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New city secretary, Wal-Mart containers on council agenda

Written by Bobby Vasquez. Posted in News

2015 City Hall SmallIN NEWS
Deer Park City Council will discuss the use of external shipping containers at Wal-Mart and take action on appointing a new city secretary at its Tuesday regular meeting. Council’s workshop begins at 7 p.m., followed by the regular meeting at 7:30. Both take place at City Hall, 710 E. San Augustine.

Tuesday’s Deer Park City Council workshop and regular meeting agendas are set. The 7 p.m. workshop will be followed by the regular meeting at 7:30 p.m. at City Hall, 710 E. San Augustine.

During the workshop, council will hear the results of the Fiscal Year 2015-16 audit and a discuss a request from Wal-Mart regarding the use of external shipping containers.

According to a memo from the city manager’s office, the City’s Zoning Ordinance prohibits the use of shipping containers for external storage in a commercial zoning district. Historically, the only exception to this rule is the Public Works Director on occasion has granted commercial businesses the ability to use one shipping container for external storage during the holiday season. This generally entailed the unit arriving no earlier than mid-October and being removed by mid-January.

Through 2015, enforcement of this zoning restriction has been a low priority, to the benefit of Wal-Mart. During the 2015 Holiday Season Wal-Mart used 30-40 shipping containers in support of its holiday layaway program. These were placed along the western and northern boundaries of their property. In early 2016, City staff informed Wal-Mart officials the shipping containers were not allowed by Code, the 30-40 containers used during the 2015 Holiday Season needed to be removed, and zoning restrictions forbidding these shipping containers would be enforced during the 2016 Holiday season. Wal-Mart officials then complied by removing the containers, and did not bring them back last fall.

Over the past year or so, Wal-Mart staff has made numerous inquiries regarding the future possibilities of allowing them to utilize external shipping containers for their storage needs. Several times they have questioned the definition of a “shipping container” and have questioned if the Zoning Ordinance as presently written allows for the use of shipping containers via a Specific Use Permit. City officials have informed Wal-Mart officials that the zoning ordinance presently contains no mechanism for Council to allow this as a commercial district, though shipping containers may be permitted via SUP in an industrial zoning district. Only City Council could make such a change to the zoning ordinance which would allow the use of shipping containers in a commercial zoning district.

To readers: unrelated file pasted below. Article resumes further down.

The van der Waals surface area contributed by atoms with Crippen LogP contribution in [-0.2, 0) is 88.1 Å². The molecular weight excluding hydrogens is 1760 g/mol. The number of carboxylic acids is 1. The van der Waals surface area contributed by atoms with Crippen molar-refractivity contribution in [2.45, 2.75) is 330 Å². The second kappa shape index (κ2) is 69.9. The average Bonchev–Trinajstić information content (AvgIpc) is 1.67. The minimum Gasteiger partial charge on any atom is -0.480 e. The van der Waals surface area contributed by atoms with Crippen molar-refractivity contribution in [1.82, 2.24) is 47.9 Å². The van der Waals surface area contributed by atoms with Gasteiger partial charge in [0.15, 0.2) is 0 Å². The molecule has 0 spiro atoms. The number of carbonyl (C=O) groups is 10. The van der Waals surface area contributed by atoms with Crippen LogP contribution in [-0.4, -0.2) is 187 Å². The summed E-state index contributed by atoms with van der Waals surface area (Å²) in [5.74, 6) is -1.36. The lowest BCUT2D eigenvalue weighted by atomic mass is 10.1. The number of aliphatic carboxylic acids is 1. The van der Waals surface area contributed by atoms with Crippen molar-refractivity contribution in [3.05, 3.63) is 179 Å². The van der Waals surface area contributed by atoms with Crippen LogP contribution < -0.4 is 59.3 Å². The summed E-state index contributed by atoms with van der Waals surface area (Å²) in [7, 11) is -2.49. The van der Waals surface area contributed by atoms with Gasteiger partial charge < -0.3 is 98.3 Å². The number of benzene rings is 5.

Wal-Mart officials will be on hand to discuss possibilities with council.

During the regular meeting, council will take action on the appointment of Shannon Bennett as city secretary. Bennett would move into the position vacated by Sandra Watkins, who announced her retirement last month. Bennett has served as the city’s deputy city secretary.

Council will also take action on an interlocal agreement with Harris County for the reconstruction of Ivy Street between First and Eighth streets. The project includes a new concrete curb and gutter. The city’s portion of the $2,510,184 project cost comes to $1,135,673.40.

In other business, council will take action on the third reading of the zoning ordinance, an agreement with Belt Harris Pechacek for professional auditing services; and a resolution opposing Senate Bill 2 in the 2017 Texas Legislative Session.

Should the bill become law, it mandates an automatic election should a municipality adopt a tax rate in excess of 4 percent of the effective tax rate. Current Texas law allows for voters to petition such a rollback election if the adopted ad valorem tax rate exceeds 8 percent of the effective tax rate. As noted in the resolution, this Bill does not provide for meaningful property tax reduction for Deer Park homeowners, yet could lead to significant revenue reductions for the City. Calculations from 2015 show had Senate Bill 2 been in effect, the owner of a home appraised at the average market value of $153,904 would have saved $1.76 per month, but the City’s total revenue loss would have been $790,926 due to the corresponding decline of ad valorem taxes and industrial district revenues. Also, Senate Bill 2 removes local control and decision-making by the City’s elected officials; officials who are attune to the needs of their community.